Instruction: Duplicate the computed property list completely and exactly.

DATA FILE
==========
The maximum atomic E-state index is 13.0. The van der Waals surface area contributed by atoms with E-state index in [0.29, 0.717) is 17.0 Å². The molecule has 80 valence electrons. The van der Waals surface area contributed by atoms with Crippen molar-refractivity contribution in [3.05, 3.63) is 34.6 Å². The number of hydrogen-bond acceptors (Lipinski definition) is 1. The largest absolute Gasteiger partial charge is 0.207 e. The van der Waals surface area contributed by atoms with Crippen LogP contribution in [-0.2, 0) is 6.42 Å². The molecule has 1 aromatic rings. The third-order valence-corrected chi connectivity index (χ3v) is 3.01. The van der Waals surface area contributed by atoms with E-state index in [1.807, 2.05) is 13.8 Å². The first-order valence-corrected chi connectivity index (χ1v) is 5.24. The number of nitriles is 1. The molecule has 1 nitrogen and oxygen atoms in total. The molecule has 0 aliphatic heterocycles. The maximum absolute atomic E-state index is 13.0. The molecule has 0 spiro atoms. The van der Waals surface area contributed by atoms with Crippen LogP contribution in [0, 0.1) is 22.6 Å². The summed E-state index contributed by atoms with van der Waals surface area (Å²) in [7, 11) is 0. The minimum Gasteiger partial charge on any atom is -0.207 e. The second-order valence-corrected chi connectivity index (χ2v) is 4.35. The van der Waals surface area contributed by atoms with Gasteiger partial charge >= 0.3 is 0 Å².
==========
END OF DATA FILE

The maximum atomic E-state index is 13.0. The van der Waals surface area contributed by atoms with E-state index in [0.29, 0.717) is 17.0 Å². The molecule has 80 valence electrons. The van der Waals surface area contributed by atoms with Crippen molar-refractivity contribution in [3.05, 3.63) is 34.6 Å². The number of hydrogen-bond acceptors (Lipinski definition) is 1. The largest absolute Gasteiger partial charge is 0.207 e. The van der Waals surface area contributed by atoms with Crippen LogP contribution in [-0.2, 0) is 6.42 Å². The molecule has 1 aromatic rings. The third-order valence-corrected chi connectivity index (χ3v) is 3.01. The van der Waals surface area contributed by atoms with E-state index in [1.807, 2.05) is 13.8 Å². The first-order valence-corrected chi connectivity index (χ1v) is 5.24. The number of nitriles is 1. The molecule has 1 nitrogen and oxygen atoms in total. The molecule has 0 aliphatic heterocycles. The maximum absolute atomic E-state index is 13.0. The molecule has 0 spiro atoms. The van der Waals surface area contributed by atoms with Crippen LogP contribution in [0, 0.1) is 22.6 Å². The summed E-state index contributed by atoms with van der Waals surface area (Å²) in [7, 11) is 0. The minimum Gasteiger partial charge on any atom is -0.207 e. The second-order valence-corrected chi connectivity index (χ2v) is 4.35. The van der Waals surface area contributed by atoms with Gasteiger partial charge >= 0.3 is 0 Å².